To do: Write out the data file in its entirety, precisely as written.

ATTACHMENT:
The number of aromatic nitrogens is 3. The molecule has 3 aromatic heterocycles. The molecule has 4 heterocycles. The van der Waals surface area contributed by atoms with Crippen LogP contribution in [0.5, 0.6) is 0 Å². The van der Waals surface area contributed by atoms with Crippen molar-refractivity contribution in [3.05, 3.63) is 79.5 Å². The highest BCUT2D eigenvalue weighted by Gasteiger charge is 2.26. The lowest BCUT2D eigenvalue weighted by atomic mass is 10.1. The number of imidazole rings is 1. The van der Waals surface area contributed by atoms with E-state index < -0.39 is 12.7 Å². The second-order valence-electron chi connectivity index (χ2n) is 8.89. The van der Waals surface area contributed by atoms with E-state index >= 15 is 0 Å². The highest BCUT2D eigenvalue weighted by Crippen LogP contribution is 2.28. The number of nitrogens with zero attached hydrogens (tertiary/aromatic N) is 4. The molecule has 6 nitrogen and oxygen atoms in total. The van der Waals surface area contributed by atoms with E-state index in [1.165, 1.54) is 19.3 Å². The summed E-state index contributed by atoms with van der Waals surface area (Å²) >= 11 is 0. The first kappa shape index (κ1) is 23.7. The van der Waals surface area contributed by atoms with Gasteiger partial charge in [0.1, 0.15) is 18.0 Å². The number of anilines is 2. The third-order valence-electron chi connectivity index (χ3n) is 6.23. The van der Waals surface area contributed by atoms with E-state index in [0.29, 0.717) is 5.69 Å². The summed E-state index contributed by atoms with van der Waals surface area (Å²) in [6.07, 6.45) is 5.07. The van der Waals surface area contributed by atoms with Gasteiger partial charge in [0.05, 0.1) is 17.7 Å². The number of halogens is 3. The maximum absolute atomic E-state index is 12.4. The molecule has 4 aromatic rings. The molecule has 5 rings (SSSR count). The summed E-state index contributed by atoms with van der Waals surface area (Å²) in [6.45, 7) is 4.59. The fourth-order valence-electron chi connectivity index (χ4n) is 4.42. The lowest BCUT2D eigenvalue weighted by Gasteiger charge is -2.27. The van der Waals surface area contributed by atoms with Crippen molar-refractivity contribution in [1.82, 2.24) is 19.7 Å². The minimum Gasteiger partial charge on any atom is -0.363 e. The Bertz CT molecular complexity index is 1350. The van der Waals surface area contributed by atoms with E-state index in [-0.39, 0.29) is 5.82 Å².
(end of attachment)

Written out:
The number of aromatic nitrogens is 3. The molecule has 3 aromatic heterocycles. The molecule has 4 heterocycles. The van der Waals surface area contributed by atoms with Crippen LogP contribution in [0.5, 0.6) is 0 Å². The van der Waals surface area contributed by atoms with Crippen molar-refractivity contribution in [3.05, 3.63) is 79.5 Å². The highest BCUT2D eigenvalue weighted by Gasteiger charge is 2.26. The lowest BCUT2D eigenvalue weighted by atomic mass is 10.1. The number of imidazole rings is 1. The van der Waals surface area contributed by atoms with E-state index < -0.39 is 12.7 Å². The second-order valence-electron chi connectivity index (χ2n) is 8.89. The van der Waals surface area contributed by atoms with E-state index >= 15 is 0 Å². The highest BCUT2D eigenvalue weighted by Crippen LogP contribution is 2.28. The number of nitrogens with zero attached hydrogens (tertiary/aromatic N) is 4. The molecule has 6 nitrogen and oxygen atoms in total. The van der Waals surface area contributed by atoms with E-state index in [1.165, 1.54) is 19.3 Å². The summed E-state index contributed by atoms with van der Waals surface area (Å²) >= 11 is 0. The first kappa shape index (κ1) is 23.7. The van der Waals surface area contributed by atoms with Gasteiger partial charge in [0.1, 0.15) is 18.0 Å². The number of anilines is 2. The third-order valence-electron chi connectivity index (χ3n) is 6.23. The van der Waals surface area contributed by atoms with E-state index in [0.29, 0.717) is 5.69 Å². The summed E-state index contributed by atoms with van der Waals surface area (Å²) in [6.07, 6.45) is 5.07. The van der Waals surface area contributed by atoms with Gasteiger partial charge in [0.05, 0.1) is 17.7 Å². The number of halogens is 3. The maximum absolute atomic E-state index is 12.4. The molecule has 4 aromatic rings. The molecule has 5 rings (SSSR count). The summed E-state index contributed by atoms with van der Waals surface area (Å²) in [6.45, 7) is 4.59. The fourth-order valence-electron chi connectivity index (χ4n) is 4.42. The lowest BCUT2D eigenvalue weighted by Gasteiger charge is -2.27. The van der Waals surface area contributed by atoms with Crippen molar-refractivity contribution in [1.82, 2.24) is 19.7 Å². The minimum Gasteiger partial charge on any atom is -0.363 e. The Bertz CT molecular complexity index is 1350. The van der Waals surface area contributed by atoms with E-state index in [-0.39, 0.29) is 5.82 Å².